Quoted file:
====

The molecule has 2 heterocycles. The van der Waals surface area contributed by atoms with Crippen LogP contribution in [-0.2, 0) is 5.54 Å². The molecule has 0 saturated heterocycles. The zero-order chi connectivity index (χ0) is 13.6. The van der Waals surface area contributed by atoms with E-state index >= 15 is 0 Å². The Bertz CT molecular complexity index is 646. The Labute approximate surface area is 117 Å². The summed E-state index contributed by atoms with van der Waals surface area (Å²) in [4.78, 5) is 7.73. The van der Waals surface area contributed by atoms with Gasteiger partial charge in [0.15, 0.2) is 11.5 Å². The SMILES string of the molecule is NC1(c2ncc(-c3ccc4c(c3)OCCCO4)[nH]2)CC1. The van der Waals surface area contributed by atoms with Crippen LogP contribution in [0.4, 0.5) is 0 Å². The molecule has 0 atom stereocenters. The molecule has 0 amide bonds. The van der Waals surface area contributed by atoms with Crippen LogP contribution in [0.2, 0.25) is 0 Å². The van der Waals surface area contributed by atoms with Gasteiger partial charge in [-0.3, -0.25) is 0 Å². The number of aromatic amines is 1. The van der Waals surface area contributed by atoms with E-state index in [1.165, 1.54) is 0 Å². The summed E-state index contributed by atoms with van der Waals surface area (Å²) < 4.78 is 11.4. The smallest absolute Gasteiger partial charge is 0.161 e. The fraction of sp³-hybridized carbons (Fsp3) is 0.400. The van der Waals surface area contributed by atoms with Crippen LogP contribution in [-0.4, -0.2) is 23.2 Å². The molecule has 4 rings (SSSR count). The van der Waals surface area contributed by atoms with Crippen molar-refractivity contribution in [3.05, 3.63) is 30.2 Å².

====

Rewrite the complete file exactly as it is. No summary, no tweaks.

The molecule has 2 heterocycles. The van der Waals surface area contributed by atoms with Crippen LogP contribution in [-0.2, 0) is 5.54 Å². The molecule has 0 saturated heterocycles. The zero-order chi connectivity index (χ0) is 13.6. The van der Waals surface area contributed by atoms with E-state index >= 15 is 0 Å². The Bertz CT molecular complexity index is 646. The Labute approximate surface area is 117 Å². The summed E-state index contributed by atoms with van der Waals surface area (Å²) in [4.78, 5) is 7.73. The van der Waals surface area contributed by atoms with Gasteiger partial charge in [0.15, 0.2) is 11.5 Å². The SMILES string of the molecule is NC1(c2ncc(-c3ccc4c(c3)OCCCO4)[nH]2)CC1. The van der Waals surface area contributed by atoms with Crippen LogP contribution in [0.4, 0.5) is 0 Å². The molecule has 0 atom stereocenters. The molecule has 0 amide bonds. The van der Waals surface area contributed by atoms with Crippen LogP contribution in [0.2, 0.25) is 0 Å². The van der Waals surface area contributed by atoms with Gasteiger partial charge in [-0.3, -0.25) is 0 Å². The number of aromatic amines is 1. The van der Waals surface area contributed by atoms with E-state index in [1.165, 1.54) is 0 Å². The summed E-state index contributed by atoms with van der Waals surface area (Å²) < 4.78 is 11.4. The smallest absolute Gasteiger partial charge is 0.161 e. The fraction of sp³-hybridized carbons (Fsp3) is 0.400. The van der Waals surface area contributed by atoms with Crippen LogP contribution in [-0.4, -0.2) is 23.2 Å². The molecule has 4 rings (SSSR count). The van der Waals surface area contributed by atoms with Crippen molar-refractivity contribution in [3.05, 3.63) is 30.2 Å².